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    @MarkAmery, yes that's a problem, but still, the cv queue is completely broke (votes are just ageing away), SO is being flooded with "debugging questions" without mcve, and other off-topic posts. Since the community can not handle the flood, I believe SO sooner or later needs to tackle this problem and one point on the agenda could be to address first posters interface. – Petter Friberg Apr 3 '17 at 10:39
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    I realize there are many other types of valid question formats. Asking for a paradigm first, might be a good solution to that issue. I was really seeing this as just a last resort, to get first time users to think before writing. That first page when they go to ask a question for the first time, I imagine most just tick the box at the bottom and continue on without reading. But that's just my speculation. – Adam Apr 3 '17 at 11:28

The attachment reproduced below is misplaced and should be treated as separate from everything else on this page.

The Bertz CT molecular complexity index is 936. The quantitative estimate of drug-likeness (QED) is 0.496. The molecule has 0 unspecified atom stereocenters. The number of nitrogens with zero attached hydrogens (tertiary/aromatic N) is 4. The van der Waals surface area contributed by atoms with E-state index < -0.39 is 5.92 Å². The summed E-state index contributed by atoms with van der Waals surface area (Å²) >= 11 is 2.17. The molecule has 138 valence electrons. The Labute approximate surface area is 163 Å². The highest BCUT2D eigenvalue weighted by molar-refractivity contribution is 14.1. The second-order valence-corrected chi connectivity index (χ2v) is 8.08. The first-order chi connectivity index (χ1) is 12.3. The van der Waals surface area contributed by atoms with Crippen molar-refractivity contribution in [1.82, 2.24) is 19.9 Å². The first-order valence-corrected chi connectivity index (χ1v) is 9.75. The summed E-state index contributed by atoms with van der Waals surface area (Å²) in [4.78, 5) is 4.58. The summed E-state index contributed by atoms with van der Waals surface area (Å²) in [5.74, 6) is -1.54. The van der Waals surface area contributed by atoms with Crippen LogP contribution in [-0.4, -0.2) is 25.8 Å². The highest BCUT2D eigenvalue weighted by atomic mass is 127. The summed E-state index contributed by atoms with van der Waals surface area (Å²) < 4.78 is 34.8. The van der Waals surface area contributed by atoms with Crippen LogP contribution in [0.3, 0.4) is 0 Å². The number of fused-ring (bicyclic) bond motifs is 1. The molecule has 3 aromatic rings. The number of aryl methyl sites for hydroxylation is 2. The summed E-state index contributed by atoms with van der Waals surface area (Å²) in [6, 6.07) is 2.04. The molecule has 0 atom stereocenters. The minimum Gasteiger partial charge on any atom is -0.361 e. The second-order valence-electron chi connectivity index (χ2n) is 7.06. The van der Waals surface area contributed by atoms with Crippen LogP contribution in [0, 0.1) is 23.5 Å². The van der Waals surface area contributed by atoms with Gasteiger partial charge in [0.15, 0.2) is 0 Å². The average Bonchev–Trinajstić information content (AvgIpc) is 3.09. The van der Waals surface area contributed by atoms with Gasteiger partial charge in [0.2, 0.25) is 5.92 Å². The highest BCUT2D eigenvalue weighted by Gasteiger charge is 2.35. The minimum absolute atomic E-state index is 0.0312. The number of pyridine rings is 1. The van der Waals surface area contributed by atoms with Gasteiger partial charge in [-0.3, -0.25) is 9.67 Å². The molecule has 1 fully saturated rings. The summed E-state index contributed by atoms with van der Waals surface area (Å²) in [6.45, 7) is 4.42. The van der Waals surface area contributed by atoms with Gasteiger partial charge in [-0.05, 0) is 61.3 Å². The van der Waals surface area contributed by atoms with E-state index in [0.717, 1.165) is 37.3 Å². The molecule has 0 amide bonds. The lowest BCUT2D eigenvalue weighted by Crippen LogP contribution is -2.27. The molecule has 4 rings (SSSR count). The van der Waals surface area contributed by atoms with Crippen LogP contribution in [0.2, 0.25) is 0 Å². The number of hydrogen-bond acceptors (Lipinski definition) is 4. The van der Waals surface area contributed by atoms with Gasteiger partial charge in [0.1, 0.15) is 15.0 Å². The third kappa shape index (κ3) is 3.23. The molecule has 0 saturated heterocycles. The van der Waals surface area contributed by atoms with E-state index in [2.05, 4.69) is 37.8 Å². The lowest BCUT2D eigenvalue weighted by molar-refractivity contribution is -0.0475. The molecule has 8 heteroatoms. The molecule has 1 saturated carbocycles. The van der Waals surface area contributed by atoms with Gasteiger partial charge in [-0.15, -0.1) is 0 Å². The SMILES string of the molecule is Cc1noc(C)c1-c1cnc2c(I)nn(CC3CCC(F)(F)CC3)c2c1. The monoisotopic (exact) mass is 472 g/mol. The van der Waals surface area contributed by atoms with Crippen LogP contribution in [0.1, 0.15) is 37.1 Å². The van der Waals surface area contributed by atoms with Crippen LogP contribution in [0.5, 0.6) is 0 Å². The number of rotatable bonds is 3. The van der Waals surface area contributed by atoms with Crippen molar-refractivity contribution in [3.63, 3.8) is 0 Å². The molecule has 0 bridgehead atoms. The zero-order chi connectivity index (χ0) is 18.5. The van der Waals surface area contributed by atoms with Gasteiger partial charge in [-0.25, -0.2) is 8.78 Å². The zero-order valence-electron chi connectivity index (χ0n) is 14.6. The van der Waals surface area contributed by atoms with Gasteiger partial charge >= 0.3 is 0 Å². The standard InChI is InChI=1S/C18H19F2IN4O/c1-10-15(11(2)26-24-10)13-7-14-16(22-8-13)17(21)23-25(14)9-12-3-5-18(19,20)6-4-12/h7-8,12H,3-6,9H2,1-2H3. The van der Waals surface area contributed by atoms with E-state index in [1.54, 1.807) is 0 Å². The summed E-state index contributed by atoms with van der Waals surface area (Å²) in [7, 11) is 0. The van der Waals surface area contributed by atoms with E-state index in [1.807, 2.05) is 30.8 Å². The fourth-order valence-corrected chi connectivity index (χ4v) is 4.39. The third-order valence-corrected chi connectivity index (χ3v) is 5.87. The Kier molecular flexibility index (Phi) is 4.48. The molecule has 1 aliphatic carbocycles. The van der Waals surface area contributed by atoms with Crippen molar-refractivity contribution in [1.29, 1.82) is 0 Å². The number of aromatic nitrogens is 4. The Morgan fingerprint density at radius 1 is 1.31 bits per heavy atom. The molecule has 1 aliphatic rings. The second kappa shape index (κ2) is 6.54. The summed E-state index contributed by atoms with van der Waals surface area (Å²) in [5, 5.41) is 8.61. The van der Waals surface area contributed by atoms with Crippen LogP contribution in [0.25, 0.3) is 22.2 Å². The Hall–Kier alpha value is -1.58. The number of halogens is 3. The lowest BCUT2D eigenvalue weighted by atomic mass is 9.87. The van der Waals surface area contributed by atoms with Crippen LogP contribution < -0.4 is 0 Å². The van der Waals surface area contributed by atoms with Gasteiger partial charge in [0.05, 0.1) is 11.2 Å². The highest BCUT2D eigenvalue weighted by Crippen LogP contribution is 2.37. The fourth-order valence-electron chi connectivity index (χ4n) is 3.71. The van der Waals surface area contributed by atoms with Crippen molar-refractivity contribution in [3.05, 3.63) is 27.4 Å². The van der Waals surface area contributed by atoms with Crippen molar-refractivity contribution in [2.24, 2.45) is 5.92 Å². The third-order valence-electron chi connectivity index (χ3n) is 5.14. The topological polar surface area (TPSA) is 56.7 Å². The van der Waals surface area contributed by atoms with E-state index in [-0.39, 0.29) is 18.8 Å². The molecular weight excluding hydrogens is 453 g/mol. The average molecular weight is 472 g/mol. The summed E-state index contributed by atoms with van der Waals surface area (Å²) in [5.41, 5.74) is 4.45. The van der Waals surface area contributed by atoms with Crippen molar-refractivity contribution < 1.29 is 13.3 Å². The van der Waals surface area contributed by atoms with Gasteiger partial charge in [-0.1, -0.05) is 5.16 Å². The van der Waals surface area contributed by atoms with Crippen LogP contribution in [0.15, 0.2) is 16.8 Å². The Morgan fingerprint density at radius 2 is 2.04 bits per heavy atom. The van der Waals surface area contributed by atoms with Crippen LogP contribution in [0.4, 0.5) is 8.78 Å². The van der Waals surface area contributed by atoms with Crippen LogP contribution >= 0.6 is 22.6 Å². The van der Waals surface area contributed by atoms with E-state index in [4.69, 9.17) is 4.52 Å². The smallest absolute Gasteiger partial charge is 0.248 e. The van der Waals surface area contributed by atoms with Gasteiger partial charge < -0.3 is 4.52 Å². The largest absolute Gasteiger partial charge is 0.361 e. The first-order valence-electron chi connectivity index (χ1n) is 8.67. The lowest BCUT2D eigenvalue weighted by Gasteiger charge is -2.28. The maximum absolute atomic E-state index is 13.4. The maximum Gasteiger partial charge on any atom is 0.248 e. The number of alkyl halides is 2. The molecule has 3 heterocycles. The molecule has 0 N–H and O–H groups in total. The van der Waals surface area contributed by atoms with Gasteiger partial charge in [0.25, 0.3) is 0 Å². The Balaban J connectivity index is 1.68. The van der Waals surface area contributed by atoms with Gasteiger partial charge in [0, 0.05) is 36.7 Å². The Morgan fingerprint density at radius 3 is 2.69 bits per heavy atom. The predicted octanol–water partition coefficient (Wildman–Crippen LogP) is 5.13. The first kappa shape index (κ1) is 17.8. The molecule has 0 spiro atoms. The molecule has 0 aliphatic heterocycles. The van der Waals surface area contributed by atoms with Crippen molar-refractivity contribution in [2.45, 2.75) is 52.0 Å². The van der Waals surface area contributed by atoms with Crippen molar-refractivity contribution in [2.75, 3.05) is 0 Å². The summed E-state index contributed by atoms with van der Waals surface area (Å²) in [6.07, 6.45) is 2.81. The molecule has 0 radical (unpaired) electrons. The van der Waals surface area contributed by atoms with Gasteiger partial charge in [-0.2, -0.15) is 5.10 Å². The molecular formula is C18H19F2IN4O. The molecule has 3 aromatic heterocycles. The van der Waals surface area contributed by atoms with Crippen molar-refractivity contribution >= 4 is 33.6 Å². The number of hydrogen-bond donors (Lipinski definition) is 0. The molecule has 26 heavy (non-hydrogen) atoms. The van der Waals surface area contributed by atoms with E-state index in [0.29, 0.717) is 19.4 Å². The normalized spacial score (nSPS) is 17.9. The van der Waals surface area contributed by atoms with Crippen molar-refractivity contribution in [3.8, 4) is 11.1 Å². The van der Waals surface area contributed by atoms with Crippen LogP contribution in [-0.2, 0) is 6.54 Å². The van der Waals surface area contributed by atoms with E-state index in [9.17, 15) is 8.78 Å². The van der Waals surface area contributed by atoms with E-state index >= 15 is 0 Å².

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    @Kapol I agree with your prediction (that most questions by new users will be debugging questions), but disagree strongly with the conclusion you draw from it (that it's fine to use a template that presumes a debugging question is being asked). One cultural problem the site currently has is a significant minority of users who believe that only debugging questions are allowed here, asking "what have you tried?" in response to any question they see that doesn't contain the asker's broken code attempt at a solution. I fear this template, if implemented, would fuel and legitimise that behaviour. – Mark Amery Apr 3 '17 at 17:28